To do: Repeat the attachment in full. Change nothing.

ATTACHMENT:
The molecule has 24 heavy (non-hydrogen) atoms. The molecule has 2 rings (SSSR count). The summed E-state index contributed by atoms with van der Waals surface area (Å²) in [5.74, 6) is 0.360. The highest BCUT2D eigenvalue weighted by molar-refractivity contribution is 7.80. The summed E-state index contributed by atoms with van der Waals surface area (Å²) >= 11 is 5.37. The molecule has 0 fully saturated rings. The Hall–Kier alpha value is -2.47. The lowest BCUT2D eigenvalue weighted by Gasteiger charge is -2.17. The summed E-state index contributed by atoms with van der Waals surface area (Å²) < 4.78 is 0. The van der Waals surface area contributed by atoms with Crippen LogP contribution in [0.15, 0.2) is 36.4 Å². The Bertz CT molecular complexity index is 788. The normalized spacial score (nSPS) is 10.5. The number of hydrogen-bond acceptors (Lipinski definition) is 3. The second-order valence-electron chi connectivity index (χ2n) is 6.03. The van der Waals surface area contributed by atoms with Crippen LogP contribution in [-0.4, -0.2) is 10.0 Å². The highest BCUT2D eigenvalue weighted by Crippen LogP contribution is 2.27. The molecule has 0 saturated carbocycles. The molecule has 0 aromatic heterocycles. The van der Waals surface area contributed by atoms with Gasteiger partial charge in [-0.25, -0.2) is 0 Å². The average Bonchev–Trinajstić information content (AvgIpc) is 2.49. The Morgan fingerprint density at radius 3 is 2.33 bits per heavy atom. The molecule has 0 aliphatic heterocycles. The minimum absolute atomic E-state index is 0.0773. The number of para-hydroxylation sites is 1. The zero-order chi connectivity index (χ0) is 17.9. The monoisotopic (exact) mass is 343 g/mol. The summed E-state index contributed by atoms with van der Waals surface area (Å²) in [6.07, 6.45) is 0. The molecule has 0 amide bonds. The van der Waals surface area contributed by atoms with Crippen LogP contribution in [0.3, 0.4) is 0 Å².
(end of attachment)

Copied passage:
The molecule has 24 heavy (non-hydrogen) atoms. The molecule has 2 rings (SSSR count). The summed E-state index contributed by atoms with van der Waals surface area (Å²) in [5.74, 6) is 0.360. The highest BCUT2D eigenvalue weighted by molar-refractivity contribution is 7.80. The summed E-state index contributed by atoms with van der Waals surface area (Å²) >= 11 is 5.37. The molecule has 0 fully saturated rings. The Hall–Kier alpha value is -2.47. The lowest BCUT2D eigenvalue weighted by Gasteiger charge is -2.17. The summed E-state index contributed by atoms with van der Waals surface area (Å²) < 4.78 is 0. The van der Waals surface area contributed by atoms with Crippen LogP contribution in [0.15, 0.2) is 36.4 Å². The Bertz CT molecular complexity index is 788. The normalized spacial score (nSPS) is 10.5. The number of hydrogen-bond acceptors (Lipinski definition) is 3. The second-order valence-electron chi connectivity index (χ2n) is 6.03. The van der Waals surface area contributed by atoms with Crippen LogP contribution in [-0.4, -0.2) is 10.0 Å². The highest BCUT2D eigenvalue weighted by Crippen LogP contribution is 2.27. The molecule has 0 saturated carbocycles. The molecule has 0 aromatic heterocycles. The van der Waals surface area contributed by atoms with Gasteiger partial charge in [-0.25, -0.2) is 0 Å². The average Bonchev–Trinajstić information content (AvgIpc) is 2.49. The Morgan fingerprint density at radius 3 is 2.33 bits per heavy atom. The molecule has 0 aliphatic heterocycles. The minimum absolute atomic E-state index is 0.0773. The number of para-hydroxylation sites is 1. The zero-order chi connectivity index (χ0) is 17.9. The monoisotopic (exact) mass is 343 g/mol. The summed E-state index contributed by atoms with van der Waals surface area (Å²) in [6.07, 6.45) is 0. The molecule has 0 amide bonds. The van der Waals surface area contributed by atoms with Crippen LogP contribution in [0.3, 0.4) is 0 Å².